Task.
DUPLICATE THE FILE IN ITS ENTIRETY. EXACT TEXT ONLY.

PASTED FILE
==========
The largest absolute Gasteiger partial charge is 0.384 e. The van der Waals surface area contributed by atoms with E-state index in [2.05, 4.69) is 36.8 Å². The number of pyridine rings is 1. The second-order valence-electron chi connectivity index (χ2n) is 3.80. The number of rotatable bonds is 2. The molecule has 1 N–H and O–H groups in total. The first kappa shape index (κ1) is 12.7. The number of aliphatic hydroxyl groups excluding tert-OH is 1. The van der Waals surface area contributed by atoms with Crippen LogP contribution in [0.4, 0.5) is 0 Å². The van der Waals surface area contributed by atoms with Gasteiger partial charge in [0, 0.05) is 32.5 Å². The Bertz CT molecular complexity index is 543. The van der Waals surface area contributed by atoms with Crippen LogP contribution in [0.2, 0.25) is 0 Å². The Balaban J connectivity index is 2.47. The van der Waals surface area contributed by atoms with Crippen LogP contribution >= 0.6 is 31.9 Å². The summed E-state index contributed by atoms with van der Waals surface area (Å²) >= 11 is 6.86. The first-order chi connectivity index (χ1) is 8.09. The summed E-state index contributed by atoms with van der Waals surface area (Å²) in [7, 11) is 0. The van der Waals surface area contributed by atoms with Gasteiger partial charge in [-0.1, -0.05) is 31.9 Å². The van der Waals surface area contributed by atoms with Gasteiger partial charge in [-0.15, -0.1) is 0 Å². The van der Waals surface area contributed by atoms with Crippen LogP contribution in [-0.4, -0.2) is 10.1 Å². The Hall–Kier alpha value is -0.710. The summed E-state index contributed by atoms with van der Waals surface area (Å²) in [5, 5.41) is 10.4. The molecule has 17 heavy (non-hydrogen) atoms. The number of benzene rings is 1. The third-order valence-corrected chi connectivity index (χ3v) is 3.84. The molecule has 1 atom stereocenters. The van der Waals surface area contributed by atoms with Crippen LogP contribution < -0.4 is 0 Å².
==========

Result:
The largest absolute Gasteiger partial charge is 0.384 e. The van der Waals surface area contributed by atoms with E-state index in [2.05, 4.69) is 36.8 Å². The number of pyridine rings is 1. The second-order valence-electron chi connectivity index (χ2n) is 3.80. The number of rotatable bonds is 2. The molecule has 1 N–H and O–H groups in total. The first kappa shape index (κ1) is 12.7. The number of aliphatic hydroxyl groups excluding tert-OH is 1. The van der Waals surface area contributed by atoms with Crippen LogP contribution in [0.4, 0.5) is 0 Å². The van der Waals surface area contributed by atoms with Gasteiger partial charge in [0, 0.05) is 32.5 Å². The Bertz CT molecular complexity index is 543. The van der Waals surface area contributed by atoms with Crippen LogP contribution in [0.2, 0.25) is 0 Å². The Balaban J connectivity index is 2.47. The van der Waals surface area contributed by atoms with Crippen LogP contribution >= 0.6 is 31.9 Å². The summed E-state index contributed by atoms with van der Waals surface area (Å²) >= 11 is 6.86. The first-order chi connectivity index (χ1) is 8.09. The summed E-state index contributed by atoms with van der Waals surface area (Å²) in [7, 11) is 0. The van der Waals surface area contributed by atoms with Gasteiger partial charge in [-0.1, -0.05) is 31.9 Å². The van der Waals surface area contributed by atoms with Gasteiger partial charge in [-0.15, -0.1) is 0 Å². The van der Waals surface area contributed by atoms with Crippen LogP contribution in [-0.4, -0.2) is 10.1 Å². The Hall–Kier alpha value is -0.710. The summed E-state index contributed by atoms with van der Waals surface area (Å²) in [5, 5.41) is 10.4. The molecule has 17 heavy (non-hydrogen) atoms. The number of benzene rings is 1. The third-order valence-corrected chi connectivity index (χ3v) is 3.84. The molecule has 1 atom stereocenters. The van der Waals surface area contributed by atoms with Crippen LogP contribution < -0.4 is 0 Å².